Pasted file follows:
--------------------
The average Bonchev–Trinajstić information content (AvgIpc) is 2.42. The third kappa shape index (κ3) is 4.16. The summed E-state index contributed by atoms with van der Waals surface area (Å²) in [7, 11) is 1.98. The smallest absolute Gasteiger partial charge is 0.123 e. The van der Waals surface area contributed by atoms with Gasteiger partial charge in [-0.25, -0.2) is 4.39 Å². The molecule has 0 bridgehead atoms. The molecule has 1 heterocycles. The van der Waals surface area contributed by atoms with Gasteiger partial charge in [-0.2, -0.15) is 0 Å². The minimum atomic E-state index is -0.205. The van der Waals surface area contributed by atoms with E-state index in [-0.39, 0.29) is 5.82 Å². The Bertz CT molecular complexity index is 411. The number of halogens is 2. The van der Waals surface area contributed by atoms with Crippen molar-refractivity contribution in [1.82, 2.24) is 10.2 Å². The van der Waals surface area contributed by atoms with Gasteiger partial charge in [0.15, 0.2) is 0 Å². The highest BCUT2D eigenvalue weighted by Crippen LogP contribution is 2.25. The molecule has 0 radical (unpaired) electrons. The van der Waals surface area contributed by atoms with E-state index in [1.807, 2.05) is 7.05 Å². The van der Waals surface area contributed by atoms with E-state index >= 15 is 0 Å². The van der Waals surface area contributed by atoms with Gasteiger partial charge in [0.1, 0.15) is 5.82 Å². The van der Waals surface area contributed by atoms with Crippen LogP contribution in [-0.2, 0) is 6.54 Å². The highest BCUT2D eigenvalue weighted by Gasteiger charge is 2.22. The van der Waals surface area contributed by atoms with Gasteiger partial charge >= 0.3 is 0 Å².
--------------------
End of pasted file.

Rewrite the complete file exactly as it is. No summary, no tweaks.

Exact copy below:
The average Bonchev–Trinajstić information content (AvgIpc) is 2.42. The third kappa shape index (κ3) is 4.16. The summed E-state index contributed by atoms with van der Waals surface area (Å²) in [7, 11) is 1.98. The smallest absolute Gasteiger partial charge is 0.123 e. The van der Waals surface area contributed by atoms with Gasteiger partial charge in [-0.25, -0.2) is 4.39 Å². The molecule has 0 bridgehead atoms. The molecule has 1 heterocycles. The van der Waals surface area contributed by atoms with Gasteiger partial charge in [-0.2, -0.15) is 0 Å². The minimum atomic E-state index is -0.205. The van der Waals surface area contributed by atoms with E-state index in [-0.39, 0.29) is 5.82 Å². The Bertz CT molecular complexity index is 411. The number of halogens is 2. The van der Waals surface area contributed by atoms with Crippen molar-refractivity contribution in [1.82, 2.24) is 10.2 Å². The van der Waals surface area contributed by atoms with Gasteiger partial charge in [0.15, 0.2) is 0 Å². The highest BCUT2D eigenvalue weighted by Crippen LogP contribution is 2.25. The molecule has 0 radical (unpaired) electrons. The van der Waals surface area contributed by atoms with E-state index in [1.807, 2.05) is 7.05 Å². The van der Waals surface area contributed by atoms with E-state index >= 15 is 0 Å². The van der Waals surface area contributed by atoms with Gasteiger partial charge in [0.1, 0.15) is 5.82 Å². The van der Waals surface area contributed by atoms with Crippen LogP contribution in [-0.2, 0) is 6.54 Å². The highest BCUT2D eigenvalue weighted by Gasteiger charge is 2.22. The van der Waals surface area contributed by atoms with Gasteiger partial charge >= 0.3 is 0 Å².